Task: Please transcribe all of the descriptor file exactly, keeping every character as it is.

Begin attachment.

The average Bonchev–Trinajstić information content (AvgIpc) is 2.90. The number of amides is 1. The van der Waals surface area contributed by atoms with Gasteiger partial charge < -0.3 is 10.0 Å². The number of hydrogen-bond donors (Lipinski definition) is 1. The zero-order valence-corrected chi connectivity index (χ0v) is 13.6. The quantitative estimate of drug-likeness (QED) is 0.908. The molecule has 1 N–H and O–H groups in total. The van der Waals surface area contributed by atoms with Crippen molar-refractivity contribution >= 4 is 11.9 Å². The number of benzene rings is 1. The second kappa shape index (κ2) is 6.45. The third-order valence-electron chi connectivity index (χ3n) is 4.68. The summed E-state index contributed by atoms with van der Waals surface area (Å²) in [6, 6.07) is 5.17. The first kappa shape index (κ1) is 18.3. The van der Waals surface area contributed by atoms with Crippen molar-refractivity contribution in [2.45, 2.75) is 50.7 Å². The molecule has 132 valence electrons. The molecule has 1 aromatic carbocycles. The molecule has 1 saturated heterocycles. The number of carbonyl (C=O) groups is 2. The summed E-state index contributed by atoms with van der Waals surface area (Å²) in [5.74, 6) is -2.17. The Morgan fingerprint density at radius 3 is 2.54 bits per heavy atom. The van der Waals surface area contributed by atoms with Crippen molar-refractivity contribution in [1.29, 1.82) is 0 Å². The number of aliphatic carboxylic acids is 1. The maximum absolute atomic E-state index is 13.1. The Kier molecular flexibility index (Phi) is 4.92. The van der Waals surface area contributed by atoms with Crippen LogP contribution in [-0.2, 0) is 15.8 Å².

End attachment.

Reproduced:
The average Bonchev–Trinajstić information content (AvgIpc) is 2.90. The number of amides is 1. The van der Waals surface area contributed by atoms with Gasteiger partial charge < -0.3 is 10.0 Å². The number of hydrogen-bond donors (Lipinski definition) is 1. The zero-order valence-corrected chi connectivity index (χ0v) is 13.6. The quantitative estimate of drug-likeness (QED) is 0.908. The molecule has 1 N–H and O–H groups in total. The van der Waals surface area contributed by atoms with Crippen molar-refractivity contribution >= 4 is 11.9 Å². The number of benzene rings is 1. The second kappa shape index (κ2) is 6.45. The third-order valence-electron chi connectivity index (χ3n) is 4.68. The summed E-state index contributed by atoms with van der Waals surface area (Å²) in [6, 6.07) is 5.17. The first kappa shape index (κ1) is 18.3. The van der Waals surface area contributed by atoms with Crippen molar-refractivity contribution in [2.45, 2.75) is 50.7 Å². The molecule has 132 valence electrons. The molecule has 1 aromatic carbocycles. The molecule has 1 saturated heterocycles. The number of carbonyl (C=O) groups is 2. The summed E-state index contributed by atoms with van der Waals surface area (Å²) in [5.74, 6) is -2.17. The Morgan fingerprint density at radius 3 is 2.54 bits per heavy atom. The van der Waals surface area contributed by atoms with Crippen molar-refractivity contribution in [1.29, 1.82) is 0 Å². The number of aliphatic carboxylic acids is 1. The maximum absolute atomic E-state index is 13.1. The Kier molecular flexibility index (Phi) is 4.92. The van der Waals surface area contributed by atoms with Crippen LogP contribution in [-0.2, 0) is 15.8 Å².